The federal government controls most of Utah’s forestland. The main forest trees are the piñon juniper and hardwoods such as aspen, birch, and oaks.
An open woodland of scrubby conifers grows in the mountains at elevations up to about 2,100 m (about 7,000 ft). The woodland consists of open groves of Utah junipers and Rocky Mountain junipers and of piñons. Quaking aspens are found in scattered groves at about the same elevation. The Gambel oak and mountain mahogany are also common on the lower mountain slopes. The cottonwood grows along the streams, together with box elder, mountain alder, dogwoods, and willows.
Above elevations of about 1,800 m (about 6,000 ft) are commercially valuable pine forests. Ponderosa and lodgepole pines are common, together with the aspen, Douglas fir, and limber pine. In the highest forest zone are the subalpine fir, white fir, and Engelmann spruce. The blue, or Colorado spruce, which is the state tree, is not native to Utah. Growing close to the ground are such shrubs as dwarf maples, chokecherries, sumacs, and Juneberries, commonly known as serviceberries.
Utah’s state flower is the sego lily. Other common wild flowers are the dogtooth violet, lupine, shooting star, false Solomon’s seal, globe mallow, monkshood, and Oregon grape.
Many of the plants found in the deserts of Arizona also occur in the arid sections of southwestern Utah. Among these plants are the Joshua tree, mesquite, creosote bush, and varieties of cactus. Small sagebrush and Sandberg bluegrass are the most common plants in the canyon section of the Colorado Plateau. Shad scale and greasewood are the dominant plants where the alkaline soils limit the growth of sagebrush. The Indian paintbrush and the prickly pear add color to the plateau lands.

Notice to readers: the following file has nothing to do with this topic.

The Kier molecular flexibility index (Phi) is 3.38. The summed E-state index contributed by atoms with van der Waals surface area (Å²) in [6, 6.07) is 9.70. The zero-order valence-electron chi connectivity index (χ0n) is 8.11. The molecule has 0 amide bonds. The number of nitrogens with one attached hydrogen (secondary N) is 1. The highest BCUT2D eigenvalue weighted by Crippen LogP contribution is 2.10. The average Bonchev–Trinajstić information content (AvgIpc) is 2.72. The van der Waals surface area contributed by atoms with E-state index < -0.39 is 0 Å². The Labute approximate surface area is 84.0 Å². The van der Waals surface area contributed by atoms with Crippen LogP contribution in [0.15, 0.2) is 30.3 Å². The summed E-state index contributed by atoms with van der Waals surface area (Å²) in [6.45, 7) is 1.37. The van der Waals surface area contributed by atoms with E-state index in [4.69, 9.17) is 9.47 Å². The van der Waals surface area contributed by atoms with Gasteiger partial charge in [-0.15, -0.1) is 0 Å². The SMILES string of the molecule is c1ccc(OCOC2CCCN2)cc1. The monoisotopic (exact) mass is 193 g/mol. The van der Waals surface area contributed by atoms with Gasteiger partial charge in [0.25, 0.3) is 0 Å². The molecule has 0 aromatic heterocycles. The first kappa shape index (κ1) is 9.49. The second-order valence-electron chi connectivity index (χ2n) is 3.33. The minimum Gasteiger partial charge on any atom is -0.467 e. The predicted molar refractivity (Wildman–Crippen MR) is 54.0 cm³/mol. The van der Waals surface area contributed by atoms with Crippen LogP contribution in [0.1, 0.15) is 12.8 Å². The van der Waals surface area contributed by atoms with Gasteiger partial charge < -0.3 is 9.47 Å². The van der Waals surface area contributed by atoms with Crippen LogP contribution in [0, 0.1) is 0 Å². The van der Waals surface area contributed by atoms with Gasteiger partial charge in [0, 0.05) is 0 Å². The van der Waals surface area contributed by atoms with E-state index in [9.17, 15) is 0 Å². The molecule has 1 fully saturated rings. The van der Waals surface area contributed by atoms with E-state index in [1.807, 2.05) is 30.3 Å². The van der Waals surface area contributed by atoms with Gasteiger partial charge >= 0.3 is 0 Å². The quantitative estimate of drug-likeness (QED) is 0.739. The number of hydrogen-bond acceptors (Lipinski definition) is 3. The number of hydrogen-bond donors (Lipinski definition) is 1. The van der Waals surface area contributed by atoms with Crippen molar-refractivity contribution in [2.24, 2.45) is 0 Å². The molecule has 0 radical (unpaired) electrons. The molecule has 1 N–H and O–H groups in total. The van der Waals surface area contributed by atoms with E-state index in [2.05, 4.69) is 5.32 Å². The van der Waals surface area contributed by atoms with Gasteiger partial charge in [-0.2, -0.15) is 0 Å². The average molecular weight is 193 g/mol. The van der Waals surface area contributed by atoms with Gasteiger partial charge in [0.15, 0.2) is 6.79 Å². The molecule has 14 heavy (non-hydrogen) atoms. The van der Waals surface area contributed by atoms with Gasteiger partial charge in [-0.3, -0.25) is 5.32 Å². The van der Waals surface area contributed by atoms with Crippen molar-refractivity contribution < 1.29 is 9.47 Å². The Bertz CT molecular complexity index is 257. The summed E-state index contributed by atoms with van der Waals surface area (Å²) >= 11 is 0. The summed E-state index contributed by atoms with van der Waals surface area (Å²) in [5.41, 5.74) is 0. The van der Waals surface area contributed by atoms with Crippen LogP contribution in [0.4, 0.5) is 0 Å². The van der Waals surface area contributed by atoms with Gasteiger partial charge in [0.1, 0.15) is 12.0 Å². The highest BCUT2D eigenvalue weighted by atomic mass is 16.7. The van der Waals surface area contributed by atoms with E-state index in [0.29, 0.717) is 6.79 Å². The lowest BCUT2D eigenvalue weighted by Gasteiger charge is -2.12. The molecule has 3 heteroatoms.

Utah’s most productive soils, found in a narrow belt along the base of the Wasatch Range, are chestnut loams, which were formed from alluvial materials washed down from the mountains. Chestnut loams are rich in plant nutrients, but they are highly productive only when irrigated and fertilized.
Sierozem and gray desert soils occur over much of western Utah and in parts of eastern Utah. These soils are also productive when watered and fertilized. Lithosols, soils that are stony or gravelly, and shallow soils are found in much of central Utah. On the slopes of the major mountain ranges the soils support forests, but on the basin floors the vegetation is sparse and natural soil erosion is extensive. Large sections of eastern Utah are also covered by lithosols. "Utah" © Emmanuel BUCHOT, Encarta, Wikipedia.
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